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Virtual Console Roundup

Mario Lost Super Picross. Neutopia.

It was, as Lennon and McCartney so presciently trilled, twenty years ago today. OK, they were talking about Sergeant Pepper teaching the band to play, not the release of Super Mario Bros, but the point still stands. Even though, yes, Super Mario Bros was actually released twenty three years ago today. And, admittedly, by "today" I actually mean "the Thursday just gone".

Gah. It's not going well, is it?

So, as I stumble awkwardly from the wreckage of that ill-conceived intro, the point I'm trying to make is that to celebrate two-and-a-bit decades of Italian plumber action, Nintendo have designated the rest of September as their Hanabi Festival. Over the next three weeks, we'll be getting themed VC updates of cult games never seen outside Japan. This week it's Mario, next week brings ninjas, the following week Sci Fi games.

Sadly, and rather cheekily, this Very Special Event also seems to have resulted in a few curious price hikes...

Super Mario Bros: The Lost Levels

  • Platform: Famicom Disk System
  • Wii Points: 600
  • In Real Money: GBP 4.20 / EUR 6 (approx)

This is the real treat of this whole Hanabi business - a title steeped in gaming lore, officially unseen in its original form and available only for a limited time. Unlike the other games to be released over the next three weeks, this one will vanish from the VC at the end of September. Possibly in a little puff of smoke.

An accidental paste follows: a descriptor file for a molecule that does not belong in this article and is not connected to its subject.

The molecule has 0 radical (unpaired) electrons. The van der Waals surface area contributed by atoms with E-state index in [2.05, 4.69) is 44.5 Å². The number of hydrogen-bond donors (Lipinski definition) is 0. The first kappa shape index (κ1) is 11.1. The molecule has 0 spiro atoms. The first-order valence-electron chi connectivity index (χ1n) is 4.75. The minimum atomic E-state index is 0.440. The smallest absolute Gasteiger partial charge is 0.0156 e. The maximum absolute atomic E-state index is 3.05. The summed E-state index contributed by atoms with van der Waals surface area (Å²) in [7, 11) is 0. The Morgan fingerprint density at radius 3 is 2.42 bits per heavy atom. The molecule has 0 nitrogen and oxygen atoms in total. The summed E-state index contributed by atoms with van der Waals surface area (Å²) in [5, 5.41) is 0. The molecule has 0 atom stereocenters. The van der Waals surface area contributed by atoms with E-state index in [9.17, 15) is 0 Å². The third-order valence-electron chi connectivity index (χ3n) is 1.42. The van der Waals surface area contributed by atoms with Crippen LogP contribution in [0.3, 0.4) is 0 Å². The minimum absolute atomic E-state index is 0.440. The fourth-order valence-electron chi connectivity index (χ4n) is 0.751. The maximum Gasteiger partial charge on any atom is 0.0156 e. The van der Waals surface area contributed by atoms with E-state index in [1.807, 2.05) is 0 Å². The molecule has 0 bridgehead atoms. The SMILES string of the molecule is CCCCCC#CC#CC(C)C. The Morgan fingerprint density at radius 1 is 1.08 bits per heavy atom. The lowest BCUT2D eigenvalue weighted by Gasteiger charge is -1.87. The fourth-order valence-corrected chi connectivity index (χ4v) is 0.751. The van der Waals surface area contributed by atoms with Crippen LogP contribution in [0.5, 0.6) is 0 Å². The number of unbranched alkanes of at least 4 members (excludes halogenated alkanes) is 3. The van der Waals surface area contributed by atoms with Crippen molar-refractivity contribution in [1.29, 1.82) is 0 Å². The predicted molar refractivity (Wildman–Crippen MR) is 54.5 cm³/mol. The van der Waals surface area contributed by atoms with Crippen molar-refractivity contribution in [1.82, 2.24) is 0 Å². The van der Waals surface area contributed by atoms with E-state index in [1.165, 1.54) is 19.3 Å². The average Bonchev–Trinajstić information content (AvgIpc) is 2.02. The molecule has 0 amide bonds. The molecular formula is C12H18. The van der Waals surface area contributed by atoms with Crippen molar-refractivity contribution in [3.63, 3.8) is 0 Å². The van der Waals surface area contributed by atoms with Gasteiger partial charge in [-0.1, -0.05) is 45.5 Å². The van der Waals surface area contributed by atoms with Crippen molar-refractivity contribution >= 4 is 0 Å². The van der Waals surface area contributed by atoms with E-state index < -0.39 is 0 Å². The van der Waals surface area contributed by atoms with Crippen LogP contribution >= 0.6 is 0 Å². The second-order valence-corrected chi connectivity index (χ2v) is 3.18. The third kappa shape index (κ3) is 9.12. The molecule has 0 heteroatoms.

What is it? Well, to Mario fans, it's the real sequel to Super Mario Bros, released as SMB2 in Japan but deemed too hard for us feeble gaijin. Instead we got a re-jigged Doki Doki Panic with Mario sprites. The Lost Levels finally saw the light of day over here as part of the SNES Mario All-Stars pack, but here you get the chance to sample the unaltered Famicom Disk System version - which is presumably why the price has crept up to 600 points, rather than the usual 500 for an NES game. Cheeky.

The Lost Levels found. By us. Medal please!

While The Lost Levels are considerably tougher than the original Super Mario Bros, they don't stand out as particularly savage when compared to some of the other games of the mid 80s. It's no longer a two player game, but you can choose between Mario and Luigi at the start. Both now have different abilities - Luigi is better at jumping, Mario is faster - though the game itself looks pretty much identical to the first.

What you do get are some fiendish level designs, new enemies, and even environmental effects such as gusts of wind that make precision jumping even more difficult. There are even some sly tricks, such as poisoned mushrooms that can kill you (they were recoloured for the SNES version to make them easier to spot) and some very nasty warp gates that actually send you back to earlier levels, rather than allowing you to skip ahead.

For the Mario purist, this version is vastly preferable to the SNES do-over and it's technically a much better game than the western Mario 2. Retro collectors will appreciate having such a historically important game in its original form, but for casual players I'm not entirely sure it's worth the extra points for a game that can often feel more like a remix than a true sequel.


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About the Author
Dan Whitehead avatar

Dan Whitehead


Dan has been writing for Eurogamer since 2006 and specialises in RPGs, shooters and games for children. His bestest game ever is Julian Gollop's Chaos.